BANGKOK (Reuters) - Thai police carried one of the country’s most high profile protest leaders apparently unconscious from a van on Friday, as he and two others were re-arrested just as they reached the limit for their detention.
Panupong “Mike Rayong” Jadnok, 24, Panusaya “Rung” Sithijirawattanakul, 22 and Parit “Penguin” Chiwarak, 22, were all detained during a crackdown ordered on Oct. 15 to try to end months of protests against the government and calling for reforms of the monarchy.
Video images showed Panupong slumped and being carried from a police van that had brought him from Bangkok Remand Prison to the Pracha Chuen police station before being taken away in an ambulance.
Thai Lawyers for Human Rights said Panupong was not in danger but would be kept in hospital overnight. The group said it believed he passed out after being put in a chokehold in the van. Police were not immediately available for comment.
An officer had earlier said he had orders to take them from prison to the police station. A lawyer for the three said they were being taken away to be charged again, arguing that it was unlawful to do so because they had already pleaded not guilty to the same charges.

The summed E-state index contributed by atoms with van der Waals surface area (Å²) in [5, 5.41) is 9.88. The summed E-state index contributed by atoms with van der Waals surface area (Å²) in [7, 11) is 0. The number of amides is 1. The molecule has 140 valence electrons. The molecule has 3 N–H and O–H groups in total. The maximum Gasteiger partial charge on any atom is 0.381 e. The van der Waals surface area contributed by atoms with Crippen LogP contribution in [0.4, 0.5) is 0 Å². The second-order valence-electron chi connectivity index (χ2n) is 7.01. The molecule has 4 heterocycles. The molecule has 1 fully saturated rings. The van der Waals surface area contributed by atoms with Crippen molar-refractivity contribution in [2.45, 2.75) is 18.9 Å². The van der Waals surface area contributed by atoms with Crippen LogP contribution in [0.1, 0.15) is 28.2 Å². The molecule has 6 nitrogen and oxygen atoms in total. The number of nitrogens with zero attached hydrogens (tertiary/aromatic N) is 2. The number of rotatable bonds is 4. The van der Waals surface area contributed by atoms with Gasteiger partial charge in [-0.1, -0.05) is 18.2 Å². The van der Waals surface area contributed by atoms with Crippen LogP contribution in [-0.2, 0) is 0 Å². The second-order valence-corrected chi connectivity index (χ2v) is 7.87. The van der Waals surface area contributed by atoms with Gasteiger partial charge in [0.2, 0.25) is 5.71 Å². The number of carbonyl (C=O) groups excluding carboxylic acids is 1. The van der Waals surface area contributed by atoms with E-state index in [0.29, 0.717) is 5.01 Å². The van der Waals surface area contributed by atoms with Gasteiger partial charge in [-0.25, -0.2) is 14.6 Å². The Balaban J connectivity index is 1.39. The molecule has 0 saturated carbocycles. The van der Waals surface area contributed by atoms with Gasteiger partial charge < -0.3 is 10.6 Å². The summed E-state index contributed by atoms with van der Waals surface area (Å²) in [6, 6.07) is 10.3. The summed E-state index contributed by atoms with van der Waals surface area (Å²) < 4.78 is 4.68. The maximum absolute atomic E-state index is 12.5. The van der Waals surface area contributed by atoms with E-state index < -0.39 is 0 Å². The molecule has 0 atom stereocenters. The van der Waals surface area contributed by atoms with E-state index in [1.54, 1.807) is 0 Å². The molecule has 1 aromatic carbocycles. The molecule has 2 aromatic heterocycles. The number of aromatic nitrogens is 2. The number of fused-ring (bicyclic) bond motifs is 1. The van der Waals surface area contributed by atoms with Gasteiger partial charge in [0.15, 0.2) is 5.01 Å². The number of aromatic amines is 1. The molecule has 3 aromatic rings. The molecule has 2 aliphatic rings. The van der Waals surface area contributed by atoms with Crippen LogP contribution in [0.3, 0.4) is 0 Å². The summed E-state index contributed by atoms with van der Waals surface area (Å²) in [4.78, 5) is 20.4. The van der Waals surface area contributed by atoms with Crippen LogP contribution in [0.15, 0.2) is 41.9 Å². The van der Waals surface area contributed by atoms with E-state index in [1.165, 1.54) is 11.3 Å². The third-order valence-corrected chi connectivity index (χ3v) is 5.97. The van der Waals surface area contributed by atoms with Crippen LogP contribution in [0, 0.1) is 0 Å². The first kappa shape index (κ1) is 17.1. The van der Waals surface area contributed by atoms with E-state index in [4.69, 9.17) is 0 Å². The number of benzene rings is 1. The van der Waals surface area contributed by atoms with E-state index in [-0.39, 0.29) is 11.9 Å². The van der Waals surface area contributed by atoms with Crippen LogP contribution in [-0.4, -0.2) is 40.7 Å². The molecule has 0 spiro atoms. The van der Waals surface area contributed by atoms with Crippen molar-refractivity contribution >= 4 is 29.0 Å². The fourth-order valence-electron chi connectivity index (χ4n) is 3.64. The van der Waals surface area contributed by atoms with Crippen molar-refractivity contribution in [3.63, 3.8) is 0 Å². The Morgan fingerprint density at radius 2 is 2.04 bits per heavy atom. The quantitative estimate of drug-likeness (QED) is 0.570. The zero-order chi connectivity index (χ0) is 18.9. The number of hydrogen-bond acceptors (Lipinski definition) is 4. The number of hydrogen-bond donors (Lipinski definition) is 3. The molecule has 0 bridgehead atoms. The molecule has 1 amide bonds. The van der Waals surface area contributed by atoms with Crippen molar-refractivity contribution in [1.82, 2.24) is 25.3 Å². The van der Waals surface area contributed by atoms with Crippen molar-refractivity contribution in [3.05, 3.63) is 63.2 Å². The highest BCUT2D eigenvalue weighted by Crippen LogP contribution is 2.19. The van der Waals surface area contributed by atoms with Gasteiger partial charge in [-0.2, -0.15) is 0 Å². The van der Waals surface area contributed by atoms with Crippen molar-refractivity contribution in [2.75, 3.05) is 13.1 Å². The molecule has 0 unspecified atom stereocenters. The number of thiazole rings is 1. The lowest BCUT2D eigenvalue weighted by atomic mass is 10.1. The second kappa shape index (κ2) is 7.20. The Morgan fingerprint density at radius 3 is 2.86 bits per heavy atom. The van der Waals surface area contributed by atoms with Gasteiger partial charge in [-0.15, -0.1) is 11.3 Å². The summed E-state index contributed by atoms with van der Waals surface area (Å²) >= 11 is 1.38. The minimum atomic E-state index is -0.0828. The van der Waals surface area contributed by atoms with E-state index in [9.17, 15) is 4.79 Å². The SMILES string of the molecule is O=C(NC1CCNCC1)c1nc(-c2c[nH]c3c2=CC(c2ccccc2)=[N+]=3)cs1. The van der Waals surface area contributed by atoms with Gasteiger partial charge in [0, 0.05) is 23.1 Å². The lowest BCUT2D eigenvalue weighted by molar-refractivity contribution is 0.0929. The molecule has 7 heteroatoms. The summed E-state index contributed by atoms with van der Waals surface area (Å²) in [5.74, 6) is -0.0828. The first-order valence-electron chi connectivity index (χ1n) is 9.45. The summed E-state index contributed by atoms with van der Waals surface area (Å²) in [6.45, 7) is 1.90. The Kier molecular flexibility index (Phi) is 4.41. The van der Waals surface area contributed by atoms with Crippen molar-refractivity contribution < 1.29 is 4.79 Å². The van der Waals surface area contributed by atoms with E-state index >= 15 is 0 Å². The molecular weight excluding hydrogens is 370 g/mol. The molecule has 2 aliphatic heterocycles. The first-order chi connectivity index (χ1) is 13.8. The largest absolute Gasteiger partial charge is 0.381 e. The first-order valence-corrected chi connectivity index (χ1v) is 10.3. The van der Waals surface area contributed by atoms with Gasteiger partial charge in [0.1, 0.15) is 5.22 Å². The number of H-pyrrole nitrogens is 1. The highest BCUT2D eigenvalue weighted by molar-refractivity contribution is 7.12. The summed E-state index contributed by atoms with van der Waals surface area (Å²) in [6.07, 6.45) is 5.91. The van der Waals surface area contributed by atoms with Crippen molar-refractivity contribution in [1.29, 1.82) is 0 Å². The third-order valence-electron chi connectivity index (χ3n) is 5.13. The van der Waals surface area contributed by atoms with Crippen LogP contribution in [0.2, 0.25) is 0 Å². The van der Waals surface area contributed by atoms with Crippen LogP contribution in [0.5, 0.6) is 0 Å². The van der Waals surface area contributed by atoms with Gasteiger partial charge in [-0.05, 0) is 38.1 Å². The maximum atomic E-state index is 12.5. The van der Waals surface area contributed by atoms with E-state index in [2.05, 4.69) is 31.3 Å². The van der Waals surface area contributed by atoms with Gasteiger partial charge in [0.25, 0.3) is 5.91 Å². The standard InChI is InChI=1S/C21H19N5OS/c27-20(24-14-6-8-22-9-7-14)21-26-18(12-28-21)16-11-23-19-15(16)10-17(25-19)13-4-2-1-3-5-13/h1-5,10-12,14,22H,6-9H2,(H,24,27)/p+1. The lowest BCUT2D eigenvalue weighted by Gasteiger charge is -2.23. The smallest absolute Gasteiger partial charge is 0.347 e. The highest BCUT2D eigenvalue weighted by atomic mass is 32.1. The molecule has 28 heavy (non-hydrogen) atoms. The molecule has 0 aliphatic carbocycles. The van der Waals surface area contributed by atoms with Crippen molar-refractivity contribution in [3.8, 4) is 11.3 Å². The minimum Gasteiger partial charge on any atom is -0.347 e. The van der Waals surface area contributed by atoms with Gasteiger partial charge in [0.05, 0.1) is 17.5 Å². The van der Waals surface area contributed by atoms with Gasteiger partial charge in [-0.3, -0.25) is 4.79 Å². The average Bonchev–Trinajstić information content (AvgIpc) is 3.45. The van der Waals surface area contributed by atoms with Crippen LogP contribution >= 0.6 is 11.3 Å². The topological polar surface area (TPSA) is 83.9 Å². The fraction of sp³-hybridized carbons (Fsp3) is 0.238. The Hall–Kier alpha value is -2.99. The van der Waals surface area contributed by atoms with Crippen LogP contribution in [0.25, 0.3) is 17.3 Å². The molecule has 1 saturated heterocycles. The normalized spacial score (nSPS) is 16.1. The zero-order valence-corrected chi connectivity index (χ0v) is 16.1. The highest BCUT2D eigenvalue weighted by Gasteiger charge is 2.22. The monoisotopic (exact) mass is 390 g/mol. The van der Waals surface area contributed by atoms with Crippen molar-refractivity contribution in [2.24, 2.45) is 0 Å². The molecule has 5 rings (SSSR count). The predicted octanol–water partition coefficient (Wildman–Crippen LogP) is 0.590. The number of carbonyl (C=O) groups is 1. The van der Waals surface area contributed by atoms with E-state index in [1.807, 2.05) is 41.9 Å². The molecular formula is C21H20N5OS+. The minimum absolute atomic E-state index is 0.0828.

In chaotic scenes outside the police station, Parit - who stripped off his shirt - and Panusaya gave an impromptu address to scores of supporters who had gathered there. They challenged the legality of their re-arrest and pledged to keep protesting peacefully.
“No matter what happens the movement will have to continue. We don’t want violence,” Panusaya said.
They have denied all charges against them.
The three have been among the most vocal in calling for curbs on the power of King Maha Vajiralongkorn’s monarchy during protests that began in mid-July. They have been charged with multiple offences from sedition to breaking emergency laws meant to stop the spread of the coronavirus.
Scores of protesters, including several protest leaders, were arrested under emergency measures that were dropped a week ago after they backfired by drawing much bigger protests.
Additional reporting by Chayut Setboonsaarng; Writing by Matthew Tostevin; Editing by Jon Boyle